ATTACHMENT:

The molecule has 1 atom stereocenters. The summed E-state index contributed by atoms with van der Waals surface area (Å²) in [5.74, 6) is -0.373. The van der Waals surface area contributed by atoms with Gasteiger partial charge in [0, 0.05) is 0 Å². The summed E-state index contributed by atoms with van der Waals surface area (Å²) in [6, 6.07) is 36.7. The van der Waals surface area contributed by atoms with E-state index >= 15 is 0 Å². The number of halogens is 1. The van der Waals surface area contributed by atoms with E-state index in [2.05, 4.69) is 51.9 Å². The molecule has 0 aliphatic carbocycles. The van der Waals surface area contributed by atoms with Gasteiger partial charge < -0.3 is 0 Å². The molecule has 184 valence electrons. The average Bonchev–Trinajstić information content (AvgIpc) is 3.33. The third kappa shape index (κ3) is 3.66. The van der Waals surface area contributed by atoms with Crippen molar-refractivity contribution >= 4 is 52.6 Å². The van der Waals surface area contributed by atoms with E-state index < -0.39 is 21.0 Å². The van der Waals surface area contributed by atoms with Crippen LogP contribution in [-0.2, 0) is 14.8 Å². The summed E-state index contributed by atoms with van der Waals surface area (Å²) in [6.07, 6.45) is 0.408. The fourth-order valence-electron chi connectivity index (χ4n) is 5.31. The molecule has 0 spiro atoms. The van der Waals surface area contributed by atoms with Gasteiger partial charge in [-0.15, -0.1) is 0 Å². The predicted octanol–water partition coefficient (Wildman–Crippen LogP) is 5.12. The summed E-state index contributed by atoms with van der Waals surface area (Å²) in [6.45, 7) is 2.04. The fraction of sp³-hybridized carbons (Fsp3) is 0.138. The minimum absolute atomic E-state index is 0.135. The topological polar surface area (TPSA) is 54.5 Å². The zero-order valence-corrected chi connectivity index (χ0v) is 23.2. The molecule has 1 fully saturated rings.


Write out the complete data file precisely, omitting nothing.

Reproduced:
The molecule has 1 atom stereocenters. The summed E-state index contributed by atoms with van der Waals surface area (Å²) in [5.74, 6) is -0.373. The van der Waals surface area contributed by atoms with Gasteiger partial charge in [0, 0.05) is 0 Å². The summed E-state index contributed by atoms with van der Waals surface area (Å²) in [6, 6.07) is 36.7. The van der Waals surface area contributed by atoms with E-state index >= 15 is 0 Å². The number of halogens is 1. The van der Waals surface area contributed by atoms with E-state index in [2.05, 4.69) is 51.9 Å². The molecule has 0 aliphatic carbocycles. The van der Waals surface area contributed by atoms with Gasteiger partial charge < -0.3 is 0 Å². The molecule has 184 valence electrons. The average Bonchev–Trinajstić information content (AvgIpc) is 3.33. The third kappa shape index (κ3) is 3.66. The van der Waals surface area contributed by atoms with Crippen molar-refractivity contribution >= 4 is 52.6 Å². The van der Waals surface area contributed by atoms with E-state index < -0.39 is 21.0 Å². The van der Waals surface area contributed by atoms with Crippen LogP contribution in [-0.2, 0) is 14.8 Å². The summed E-state index contributed by atoms with van der Waals surface area (Å²) in [6.07, 6.45) is 0.408. The fourth-order valence-electron chi connectivity index (χ4n) is 5.31. The molecule has 0 spiro atoms. The van der Waals surface area contributed by atoms with Gasteiger partial charge in [-0.15, -0.1) is 0 Å². The predicted octanol–water partition coefficient (Wildman–Crippen LogP) is 5.12. The summed E-state index contributed by atoms with van der Waals surface area (Å²) in [6.45, 7) is 2.04. The fraction of sp³-hybridized carbons (Fsp3) is 0.138. The minimum absolute atomic E-state index is 0.135. The topological polar surface area (TPSA) is 54.5 Å². The zero-order valence-corrected chi connectivity index (χ0v) is 23.2. The molecule has 1 fully saturated rings.